When we turned around to walk back down the dyke, the shorebirds were no closer than they were before and I wasn’t able to get any photos. In the woods on our way back to the parking lot we found a Gray Catbird, a couple of Yellow Warblers, a Red-eyed Vireo, a Great Crested Flycatcher and an Eastern Wood-Pewee – all birds typically found here in the summer. Songbird migration clearly hadn’t begun yet.
I checked the Queen Anne’s Lace for insects along the road, and found a Goldenrod Crab Spider. I pointed it out to Melanie.
Goldenrod Crab Spider
We went to Mud Lake to see what was around, but again only the common summer birds were present. A couple of Hooded Mergansers were present on the lake and four Common Mergansers were swimming in the river. A Spotted Sandpiper was walking along the rocky shore of the island, and two Osprey flew over. After leaving the river we checked the lake. Along the way Melanie pointed out this Common Pondhawk:
I saw a Twelve-spotted Skimmer close by and took a photo:
We saw a Great Blue Heron, a Black-crowned Night-heron and a Great Egret on the lake. We were just about to approach the egret to take some pictures, but it took flight and landed in a tree overlooking the marsh.
The shorebirds were so fantastic that I returned to Shirley’s Bay the following day. This time I only counted 11 different species on the mudflats: one Semipalmated Plover, a couple of Killdeer, four Spotted Sandpipers, a single Solitary Sandpiper, tons of Greater and Lesser Yellowlegs, one Short-billed Dowitcher, two Wilson’s Snipe, and only a couple Semipalmated Sandpipers, White-rumped Sandpipers, and Pectoral Sandpipers. The only new bird I tallied on Sunday was a Marsh Wren singing in the reeds on the point.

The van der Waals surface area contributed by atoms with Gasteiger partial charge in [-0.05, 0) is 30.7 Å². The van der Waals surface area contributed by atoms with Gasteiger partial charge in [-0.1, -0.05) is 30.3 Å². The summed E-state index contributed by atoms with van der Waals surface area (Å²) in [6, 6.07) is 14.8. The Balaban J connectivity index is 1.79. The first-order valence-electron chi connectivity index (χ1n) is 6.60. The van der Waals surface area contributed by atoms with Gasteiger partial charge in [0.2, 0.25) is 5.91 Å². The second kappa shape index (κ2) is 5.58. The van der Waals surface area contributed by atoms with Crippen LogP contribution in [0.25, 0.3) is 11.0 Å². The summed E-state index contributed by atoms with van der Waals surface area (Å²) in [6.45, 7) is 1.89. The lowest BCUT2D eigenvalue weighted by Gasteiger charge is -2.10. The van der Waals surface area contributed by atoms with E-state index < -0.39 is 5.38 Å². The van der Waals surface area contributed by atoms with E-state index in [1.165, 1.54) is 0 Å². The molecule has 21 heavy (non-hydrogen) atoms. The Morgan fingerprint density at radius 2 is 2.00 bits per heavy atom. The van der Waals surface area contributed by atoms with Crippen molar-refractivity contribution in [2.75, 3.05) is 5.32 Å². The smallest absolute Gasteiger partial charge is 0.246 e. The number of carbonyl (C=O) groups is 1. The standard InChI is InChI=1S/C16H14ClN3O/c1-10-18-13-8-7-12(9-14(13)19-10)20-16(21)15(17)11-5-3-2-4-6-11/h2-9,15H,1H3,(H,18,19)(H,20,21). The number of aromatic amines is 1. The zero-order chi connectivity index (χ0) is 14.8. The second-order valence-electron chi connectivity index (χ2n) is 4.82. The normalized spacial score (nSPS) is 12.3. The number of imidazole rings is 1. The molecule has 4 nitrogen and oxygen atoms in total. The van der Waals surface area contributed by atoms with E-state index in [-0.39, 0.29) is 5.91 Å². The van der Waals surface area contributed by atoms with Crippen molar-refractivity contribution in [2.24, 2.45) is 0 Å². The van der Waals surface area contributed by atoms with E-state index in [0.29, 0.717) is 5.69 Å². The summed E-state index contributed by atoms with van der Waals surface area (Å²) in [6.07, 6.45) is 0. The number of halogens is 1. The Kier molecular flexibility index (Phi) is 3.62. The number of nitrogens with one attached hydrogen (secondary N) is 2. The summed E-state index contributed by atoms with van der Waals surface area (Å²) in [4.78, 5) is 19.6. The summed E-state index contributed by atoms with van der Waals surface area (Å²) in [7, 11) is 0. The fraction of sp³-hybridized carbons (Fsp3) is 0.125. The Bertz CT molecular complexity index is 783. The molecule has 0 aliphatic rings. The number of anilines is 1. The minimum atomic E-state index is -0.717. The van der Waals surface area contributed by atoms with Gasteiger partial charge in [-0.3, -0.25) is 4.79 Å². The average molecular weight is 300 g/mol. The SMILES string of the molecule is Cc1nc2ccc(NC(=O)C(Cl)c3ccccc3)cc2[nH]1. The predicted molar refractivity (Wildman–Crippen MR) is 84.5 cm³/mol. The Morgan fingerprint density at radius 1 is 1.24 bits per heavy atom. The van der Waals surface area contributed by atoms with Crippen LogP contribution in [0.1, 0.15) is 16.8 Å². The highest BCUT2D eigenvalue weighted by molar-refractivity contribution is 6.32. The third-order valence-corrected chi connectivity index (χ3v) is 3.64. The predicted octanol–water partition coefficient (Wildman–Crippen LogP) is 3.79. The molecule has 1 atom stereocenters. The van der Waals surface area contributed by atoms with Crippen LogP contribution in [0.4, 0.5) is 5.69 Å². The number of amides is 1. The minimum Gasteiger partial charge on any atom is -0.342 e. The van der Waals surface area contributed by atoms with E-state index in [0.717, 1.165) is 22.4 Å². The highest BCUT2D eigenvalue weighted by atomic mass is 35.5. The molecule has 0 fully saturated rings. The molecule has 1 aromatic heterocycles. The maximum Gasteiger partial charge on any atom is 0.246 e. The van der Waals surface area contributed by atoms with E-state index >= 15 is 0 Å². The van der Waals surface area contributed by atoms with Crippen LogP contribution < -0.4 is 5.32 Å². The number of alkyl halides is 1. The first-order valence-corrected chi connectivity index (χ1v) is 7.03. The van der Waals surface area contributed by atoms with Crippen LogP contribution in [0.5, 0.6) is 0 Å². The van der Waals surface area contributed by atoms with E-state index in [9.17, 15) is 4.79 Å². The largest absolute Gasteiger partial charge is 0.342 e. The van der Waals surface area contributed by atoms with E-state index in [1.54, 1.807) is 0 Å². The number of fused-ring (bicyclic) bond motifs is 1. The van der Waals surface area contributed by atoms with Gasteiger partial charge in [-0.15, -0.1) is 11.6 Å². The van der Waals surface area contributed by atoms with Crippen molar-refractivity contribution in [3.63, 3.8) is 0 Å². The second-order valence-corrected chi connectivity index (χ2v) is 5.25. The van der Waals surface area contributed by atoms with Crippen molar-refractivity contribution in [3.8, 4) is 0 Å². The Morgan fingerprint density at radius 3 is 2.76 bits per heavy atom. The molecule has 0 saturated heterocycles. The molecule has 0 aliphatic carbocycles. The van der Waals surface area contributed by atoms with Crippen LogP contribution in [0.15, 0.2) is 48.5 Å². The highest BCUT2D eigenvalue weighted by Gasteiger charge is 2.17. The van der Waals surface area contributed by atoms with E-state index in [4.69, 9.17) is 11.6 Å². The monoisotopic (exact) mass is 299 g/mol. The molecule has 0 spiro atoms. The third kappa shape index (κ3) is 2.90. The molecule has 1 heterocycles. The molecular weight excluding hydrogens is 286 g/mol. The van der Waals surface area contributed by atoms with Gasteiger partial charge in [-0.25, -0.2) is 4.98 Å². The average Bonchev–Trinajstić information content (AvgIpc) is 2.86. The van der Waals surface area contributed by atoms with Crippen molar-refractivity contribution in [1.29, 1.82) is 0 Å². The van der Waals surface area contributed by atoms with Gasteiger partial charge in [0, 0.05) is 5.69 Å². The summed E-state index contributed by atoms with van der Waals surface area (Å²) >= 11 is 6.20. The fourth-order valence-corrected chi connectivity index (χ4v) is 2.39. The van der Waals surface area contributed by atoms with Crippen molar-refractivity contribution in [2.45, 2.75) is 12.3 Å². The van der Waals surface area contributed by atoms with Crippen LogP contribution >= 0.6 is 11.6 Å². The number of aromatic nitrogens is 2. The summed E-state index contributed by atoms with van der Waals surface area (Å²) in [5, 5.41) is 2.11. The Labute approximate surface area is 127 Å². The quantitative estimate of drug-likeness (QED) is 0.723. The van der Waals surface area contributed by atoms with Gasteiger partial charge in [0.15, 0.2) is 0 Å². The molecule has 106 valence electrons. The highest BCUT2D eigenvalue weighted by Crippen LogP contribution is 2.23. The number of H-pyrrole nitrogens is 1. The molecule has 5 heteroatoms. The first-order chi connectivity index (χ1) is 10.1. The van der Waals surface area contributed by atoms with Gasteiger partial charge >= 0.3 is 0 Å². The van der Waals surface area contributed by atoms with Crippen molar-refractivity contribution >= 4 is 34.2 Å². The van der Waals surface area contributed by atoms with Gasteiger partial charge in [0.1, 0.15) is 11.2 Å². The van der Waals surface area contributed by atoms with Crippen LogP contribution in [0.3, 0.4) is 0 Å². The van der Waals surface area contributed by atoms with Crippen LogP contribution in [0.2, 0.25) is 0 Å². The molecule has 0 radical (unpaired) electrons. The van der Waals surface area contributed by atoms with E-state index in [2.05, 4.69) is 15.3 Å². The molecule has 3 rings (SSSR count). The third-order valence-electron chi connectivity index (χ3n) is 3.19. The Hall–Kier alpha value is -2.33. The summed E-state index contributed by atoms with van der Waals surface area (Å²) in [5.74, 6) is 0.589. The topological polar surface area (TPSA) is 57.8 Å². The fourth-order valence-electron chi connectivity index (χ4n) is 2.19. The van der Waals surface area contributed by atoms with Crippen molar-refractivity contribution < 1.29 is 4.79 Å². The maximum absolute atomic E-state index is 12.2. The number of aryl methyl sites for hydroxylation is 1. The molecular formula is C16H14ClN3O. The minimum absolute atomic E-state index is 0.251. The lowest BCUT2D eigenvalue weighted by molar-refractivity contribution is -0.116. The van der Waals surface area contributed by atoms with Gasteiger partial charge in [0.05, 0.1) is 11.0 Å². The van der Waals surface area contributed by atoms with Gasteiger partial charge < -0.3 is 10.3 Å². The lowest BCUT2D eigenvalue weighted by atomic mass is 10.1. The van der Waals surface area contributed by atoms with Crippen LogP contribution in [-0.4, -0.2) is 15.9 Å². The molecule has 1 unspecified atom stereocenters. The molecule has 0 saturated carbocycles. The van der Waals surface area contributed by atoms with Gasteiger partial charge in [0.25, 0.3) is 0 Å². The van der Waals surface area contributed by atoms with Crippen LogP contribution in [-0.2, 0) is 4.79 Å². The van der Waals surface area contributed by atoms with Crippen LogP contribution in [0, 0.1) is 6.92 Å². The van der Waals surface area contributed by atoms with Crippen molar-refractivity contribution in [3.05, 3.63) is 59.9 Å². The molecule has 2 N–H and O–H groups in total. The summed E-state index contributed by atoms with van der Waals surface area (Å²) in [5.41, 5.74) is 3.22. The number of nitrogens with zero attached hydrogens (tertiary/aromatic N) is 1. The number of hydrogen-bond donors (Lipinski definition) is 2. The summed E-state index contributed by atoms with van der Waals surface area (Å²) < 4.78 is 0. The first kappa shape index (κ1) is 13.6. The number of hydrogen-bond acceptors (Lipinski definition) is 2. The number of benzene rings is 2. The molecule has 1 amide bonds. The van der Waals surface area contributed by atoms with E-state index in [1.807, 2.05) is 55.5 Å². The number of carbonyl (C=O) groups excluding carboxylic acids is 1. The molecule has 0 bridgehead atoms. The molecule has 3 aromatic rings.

After leaving the dyke I stopped by the Hilda Road feeders. I heard a Great Crested Flycatcher and a Common Raven calling close by, and saw a Brown Thrasher in the feeder tree. A couple of juvenile White-throated Sparrows were foraging beneath the feeders, as were a couple of Blue Jays, but most of the feeders were gone and there were no chickadees or nuthatches around.
I got out to walk around and startled a few darners resting in the grass. It was a cool, gray morning and they were probably waiting for it to warm up. I saw where this Lance-tipped Darner landed and took its picture:
I also found a couple of Common Green Darners, but I wasn’t able to identify any of the other mosaic darners. Because it was such a gray day I didn’t stay long, nor visit any other trails.
For most birders, August is a month of transition. The breeding season is over, and migration is just about to begin. Some birds, such as the shorebirds, are already migrating. For me, August is a month of anticipation. While it is disheartening to think that I won’t hear the songs of the Yellow Warbler or the Common Yellowthroat until next spring, I can’t help but eagerly await the arrival of the warblers, vireos, thrushes, blackbirds, kinglets and sparrows as they begin their journey south.